A Waste of a Good Crisis: The Missed Opportunity of Green Keynesianism

Stream: Panel 73 - Environmental Politics: Changing Environmental Discourses 
Date: Wednesday, 28 September 2016
Time: 11.00 am – 12.30 pm

Abstract

It is widely accepted that limiting climate change to 2°C will require substantial and sustained investments in low-carbon technologies and infrastructure. While a significant amount of investment will have to come from the private sector, the scale of the problem of climate change and the time frames involved demand that public finance also play an important role in mitigation efforts. However, the dominance of market fundamentalism in economic thinking for the past three decades has meant that governments have generally viewed large spending programs as politically undesirable. The focus has instead been on the development of market mechanisms, such as emissions trading schemes that put a price on carbon and other programs to spur private sector investment. In this context, the Global Financial Crisis (GFC) represented a huge opportunity for proponents of public investment in environmental projects or 'Green Keynsianism'. This paper examines the experience of Australia, Canada, Japan, Korea and the US with Green Keynesian programs in the wake of the GFC. Unfortunately, on the whole the cases do not provide much optimism for proponents of Green Keynesianism. Much less funding than was originally allocated to green programs was actually spent in areas that would produce an environmental benefit. Furthermore, a number of projects labelled ‘green’ actually had detrimental environmental outcomes. Several theoretically-based explanations for why governments missed the opportunity for a green outcome from the GFC are provided along with practical recommendations for how environmentalists can better prepare for the next economic crisis.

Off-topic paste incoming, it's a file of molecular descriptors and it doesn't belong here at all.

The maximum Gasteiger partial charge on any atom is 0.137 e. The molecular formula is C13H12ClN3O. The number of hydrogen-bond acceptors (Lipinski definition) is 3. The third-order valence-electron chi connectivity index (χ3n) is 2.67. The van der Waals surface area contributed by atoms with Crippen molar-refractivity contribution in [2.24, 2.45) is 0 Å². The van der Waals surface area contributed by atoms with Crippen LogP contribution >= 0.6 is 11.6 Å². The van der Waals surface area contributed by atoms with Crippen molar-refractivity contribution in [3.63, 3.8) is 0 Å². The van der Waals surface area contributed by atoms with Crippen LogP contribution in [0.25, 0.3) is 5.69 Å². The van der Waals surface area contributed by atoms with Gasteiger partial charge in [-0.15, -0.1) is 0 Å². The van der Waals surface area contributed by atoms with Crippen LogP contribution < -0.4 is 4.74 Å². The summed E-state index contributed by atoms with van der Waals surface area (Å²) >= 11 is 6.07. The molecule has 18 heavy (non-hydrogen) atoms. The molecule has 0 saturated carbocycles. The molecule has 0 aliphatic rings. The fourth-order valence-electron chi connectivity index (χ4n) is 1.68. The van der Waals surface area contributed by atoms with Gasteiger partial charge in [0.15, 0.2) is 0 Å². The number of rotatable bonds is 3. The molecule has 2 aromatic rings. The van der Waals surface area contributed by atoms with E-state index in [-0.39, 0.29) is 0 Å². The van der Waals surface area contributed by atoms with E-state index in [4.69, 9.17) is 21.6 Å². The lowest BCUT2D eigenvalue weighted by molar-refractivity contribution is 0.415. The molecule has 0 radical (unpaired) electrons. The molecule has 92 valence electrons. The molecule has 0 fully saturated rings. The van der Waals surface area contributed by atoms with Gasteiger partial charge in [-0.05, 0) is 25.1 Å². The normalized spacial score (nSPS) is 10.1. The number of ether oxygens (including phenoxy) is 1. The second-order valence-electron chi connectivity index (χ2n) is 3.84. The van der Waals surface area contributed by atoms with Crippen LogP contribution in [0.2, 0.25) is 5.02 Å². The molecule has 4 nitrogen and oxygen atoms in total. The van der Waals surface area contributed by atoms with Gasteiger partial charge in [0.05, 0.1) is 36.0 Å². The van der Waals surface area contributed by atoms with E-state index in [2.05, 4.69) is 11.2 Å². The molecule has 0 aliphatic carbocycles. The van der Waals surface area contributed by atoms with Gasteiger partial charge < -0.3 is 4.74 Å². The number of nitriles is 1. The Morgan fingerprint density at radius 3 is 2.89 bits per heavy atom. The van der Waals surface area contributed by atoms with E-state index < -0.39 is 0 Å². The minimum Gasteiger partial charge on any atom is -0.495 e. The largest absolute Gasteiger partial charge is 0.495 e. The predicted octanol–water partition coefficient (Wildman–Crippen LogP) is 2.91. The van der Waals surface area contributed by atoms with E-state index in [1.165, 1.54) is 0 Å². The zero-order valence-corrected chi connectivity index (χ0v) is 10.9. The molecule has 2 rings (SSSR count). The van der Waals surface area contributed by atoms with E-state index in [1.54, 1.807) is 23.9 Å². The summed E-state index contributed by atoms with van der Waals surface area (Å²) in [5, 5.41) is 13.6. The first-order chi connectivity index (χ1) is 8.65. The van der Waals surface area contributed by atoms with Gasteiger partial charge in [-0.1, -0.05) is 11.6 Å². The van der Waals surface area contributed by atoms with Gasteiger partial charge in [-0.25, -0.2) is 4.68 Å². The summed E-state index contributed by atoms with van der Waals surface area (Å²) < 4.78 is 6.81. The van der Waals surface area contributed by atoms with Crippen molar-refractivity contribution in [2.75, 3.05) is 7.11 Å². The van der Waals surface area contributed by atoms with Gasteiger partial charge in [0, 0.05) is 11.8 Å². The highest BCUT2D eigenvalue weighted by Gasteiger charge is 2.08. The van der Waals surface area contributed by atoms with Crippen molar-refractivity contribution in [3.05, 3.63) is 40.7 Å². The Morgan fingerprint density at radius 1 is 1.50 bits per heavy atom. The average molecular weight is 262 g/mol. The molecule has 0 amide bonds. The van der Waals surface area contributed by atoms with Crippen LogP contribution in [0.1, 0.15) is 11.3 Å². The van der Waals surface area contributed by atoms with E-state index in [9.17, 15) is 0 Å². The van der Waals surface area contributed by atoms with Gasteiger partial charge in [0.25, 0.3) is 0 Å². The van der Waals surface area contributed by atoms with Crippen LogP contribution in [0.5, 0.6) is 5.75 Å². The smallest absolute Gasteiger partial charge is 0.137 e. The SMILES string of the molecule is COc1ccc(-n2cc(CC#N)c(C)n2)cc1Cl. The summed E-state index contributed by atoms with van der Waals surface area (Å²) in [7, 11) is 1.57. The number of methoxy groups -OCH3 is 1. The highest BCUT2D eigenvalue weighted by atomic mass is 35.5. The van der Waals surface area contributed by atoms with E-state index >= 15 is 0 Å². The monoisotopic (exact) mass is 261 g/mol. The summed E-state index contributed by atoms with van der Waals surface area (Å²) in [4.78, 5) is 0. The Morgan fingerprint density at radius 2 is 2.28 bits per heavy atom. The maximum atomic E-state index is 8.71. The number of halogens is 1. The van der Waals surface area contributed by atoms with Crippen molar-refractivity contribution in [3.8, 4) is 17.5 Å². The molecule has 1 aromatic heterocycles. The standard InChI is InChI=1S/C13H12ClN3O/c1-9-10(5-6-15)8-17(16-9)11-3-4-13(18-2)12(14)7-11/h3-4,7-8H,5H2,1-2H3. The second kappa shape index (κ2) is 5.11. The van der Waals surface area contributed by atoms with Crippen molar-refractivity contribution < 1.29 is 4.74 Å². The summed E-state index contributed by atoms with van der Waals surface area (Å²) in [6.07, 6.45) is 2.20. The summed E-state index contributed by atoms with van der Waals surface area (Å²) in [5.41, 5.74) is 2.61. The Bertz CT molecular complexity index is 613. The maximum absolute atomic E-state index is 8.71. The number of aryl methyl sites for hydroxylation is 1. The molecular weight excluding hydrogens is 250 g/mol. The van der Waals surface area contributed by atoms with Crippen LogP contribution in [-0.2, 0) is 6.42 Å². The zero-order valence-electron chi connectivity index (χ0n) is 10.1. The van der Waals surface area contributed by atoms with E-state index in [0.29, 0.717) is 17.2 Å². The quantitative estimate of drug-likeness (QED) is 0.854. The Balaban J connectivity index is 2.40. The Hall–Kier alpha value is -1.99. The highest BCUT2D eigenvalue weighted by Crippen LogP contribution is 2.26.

Author

Kyla Tienhaara (Presenter), Australian National University
Dr. Kyla Tienhaara is a research fellow in the School of Regulation and Global Governance (RegNet) and co-director of the Climate and Environmental Governance Network (CEGNet), Australian National University. Dr. Tienhaara’s main area of interest is the intersection between environmental governance and the global economic system. At present she is working on a project on ‘Building a green economy? The politics of green infrastructure stimulus in the wake of the global financial crisis’ funded by an Australian Research Council Discovery Early Career Researcher Award.